New Public Art Festival. Actions and assemblies around the Temple Mount / Haram al-Sharif by: Yael Bartana, Shasha Dothan, Alejandro Jodorowsky, Allan Kaprow, Yonatan Levy, Hed Mayner, Santiago Sierra.
Artistic Director: Omer Krieger
Producer: Hilla Shitrit
Artistic Director, Jerusalem Season Of Culture: Itay Mautner
Actions and works by: Yael Bartana, Shasha Dothan, Alejandro Jodorowsky, Allan Kaprow, Yonatan Levy, Hed Mayner, Santiago Sierra
Assemblies hosted by: journalist Sliman Al-Shafi, linguist Dr. Anwar Ben Badis, poet and scholar Prof. Haviva Pedaya, artists and burners Itamar Fallujah, Lior Peleg and Rei Dishon, botanist Dr Ori Fragman-Sapir, Director of the Palestinian Heritage Museum Khaled Khatib, spiritual mentor Yiscah Smith, architect Michael Jacobson, community activists Idit Elhasid and Samah Masrawa, theorist Dr. Noam Yuran, archeologist Prof. Rafi Greenberg, anthropologist and artist Dr. Ali Qleibo
The Temple Mount, first and foremost, has a multi-layered history of action, seeped in life and blood. The Canaanites, the Jebusites, the Jews, The Babylonians, the Persians, the Greeks, the Romans, the Muslims, the Crusaders, the Ayyubids, the Mamluks, the Ottomans, the British, the Jordanians, the Israelis and the Palestinians—and others too—have staged the very finest on this mountain.
According to Jewish tradition, this is where the Binding of Isaac took place; the New Testament tells of the expulsion from here of Jesus of Nazareth; it is believed that this is the place from which the Prophet Mohammed ascended to heaven; this is where the Temple stood; this is where the Al-Aqsa Mosque now stands; this was the site of the assassination of King Abdullah of Jordan; young boys play soccer here; and in the Byzantine period, the area was turned into a rubbish dump. And still today, here in this place—a 35-acre plateau at an altitude of 743 meters above sea level, with two domes in its center, flanked by a wall that is a remnant of destruction, and under which run tunnels and traditions through the very foundation stone of the entire world—we still witness tranquil mass prayer rituals alongside some of the most potentially explosive struggles in the Middle East.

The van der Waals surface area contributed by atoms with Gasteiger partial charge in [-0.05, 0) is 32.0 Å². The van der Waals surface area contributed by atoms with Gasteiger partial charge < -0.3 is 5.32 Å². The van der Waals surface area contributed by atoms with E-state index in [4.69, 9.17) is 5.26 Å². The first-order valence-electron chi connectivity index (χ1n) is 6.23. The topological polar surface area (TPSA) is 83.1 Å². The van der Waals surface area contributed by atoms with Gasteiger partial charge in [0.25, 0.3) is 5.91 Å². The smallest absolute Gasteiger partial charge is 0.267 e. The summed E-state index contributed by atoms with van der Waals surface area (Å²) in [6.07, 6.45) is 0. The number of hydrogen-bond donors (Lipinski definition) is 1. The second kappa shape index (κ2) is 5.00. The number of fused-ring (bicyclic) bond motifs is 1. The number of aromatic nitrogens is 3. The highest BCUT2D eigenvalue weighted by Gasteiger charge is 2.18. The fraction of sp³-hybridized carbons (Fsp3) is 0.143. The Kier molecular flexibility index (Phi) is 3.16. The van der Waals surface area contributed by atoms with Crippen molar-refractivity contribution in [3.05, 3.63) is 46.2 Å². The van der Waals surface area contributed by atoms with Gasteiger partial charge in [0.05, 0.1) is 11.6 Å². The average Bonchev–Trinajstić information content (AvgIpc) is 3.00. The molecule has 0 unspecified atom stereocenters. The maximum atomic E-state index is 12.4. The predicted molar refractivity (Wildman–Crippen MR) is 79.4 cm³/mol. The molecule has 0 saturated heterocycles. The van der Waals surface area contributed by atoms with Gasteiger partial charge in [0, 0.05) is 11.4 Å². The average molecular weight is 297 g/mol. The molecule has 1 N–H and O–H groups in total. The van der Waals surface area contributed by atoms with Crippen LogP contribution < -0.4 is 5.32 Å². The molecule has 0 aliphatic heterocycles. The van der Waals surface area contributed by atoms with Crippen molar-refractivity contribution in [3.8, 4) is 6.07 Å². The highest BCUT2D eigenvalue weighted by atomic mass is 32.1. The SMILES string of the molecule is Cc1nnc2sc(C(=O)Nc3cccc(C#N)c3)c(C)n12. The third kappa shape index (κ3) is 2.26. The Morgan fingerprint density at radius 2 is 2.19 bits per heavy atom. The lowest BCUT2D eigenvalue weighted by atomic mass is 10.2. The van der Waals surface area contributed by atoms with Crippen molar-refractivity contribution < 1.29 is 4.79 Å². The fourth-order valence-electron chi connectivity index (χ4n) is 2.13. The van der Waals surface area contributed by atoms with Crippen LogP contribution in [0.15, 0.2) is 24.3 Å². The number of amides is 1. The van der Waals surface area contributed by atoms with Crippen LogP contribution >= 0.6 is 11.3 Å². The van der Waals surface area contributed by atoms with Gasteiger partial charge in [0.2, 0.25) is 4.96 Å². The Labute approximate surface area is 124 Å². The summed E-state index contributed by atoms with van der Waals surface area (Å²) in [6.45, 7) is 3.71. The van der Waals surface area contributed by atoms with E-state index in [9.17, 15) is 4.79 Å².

The Under the Mountain festival, now in its fourth year, will take place in ever-widening circles around the hub of the Temple Mount. It will examine the relationships etched in a blood-soaked history, as well as the daily fabric of life on the Mount. The festival will offer a conversation that incorporates the sanctity, the history, the conflict and the mythology, together with the occupation, the beauty, the hatred, the splendor, the nationalism and the pain buried in this mountain; and it will seek to piece them all together into new combinations and understandings about this place and this time, about the potential and imaginary future.
The festival's actions and assemblies will impart narratives related to the Mount and offer performances of sanctity, ritual and mystery, together with atheistic, humanistic and universal stories and gestures. They will present structures of holiness and desires for secularization through which we can ask how—out of this cultural wealth that we share as human beings, and recognizing the differences and various identities—can we dream of a common future of justice and peace, how can we learn and unlearn the Mount and examine ways to escape the political and spiritual impasse in which it has been caught up.
To learn more about supporting the Jerusalem Season of Culture, please contact Deputy Director Karen Brunwasser at Karen@jsoc.org.il or at +972-2-6535880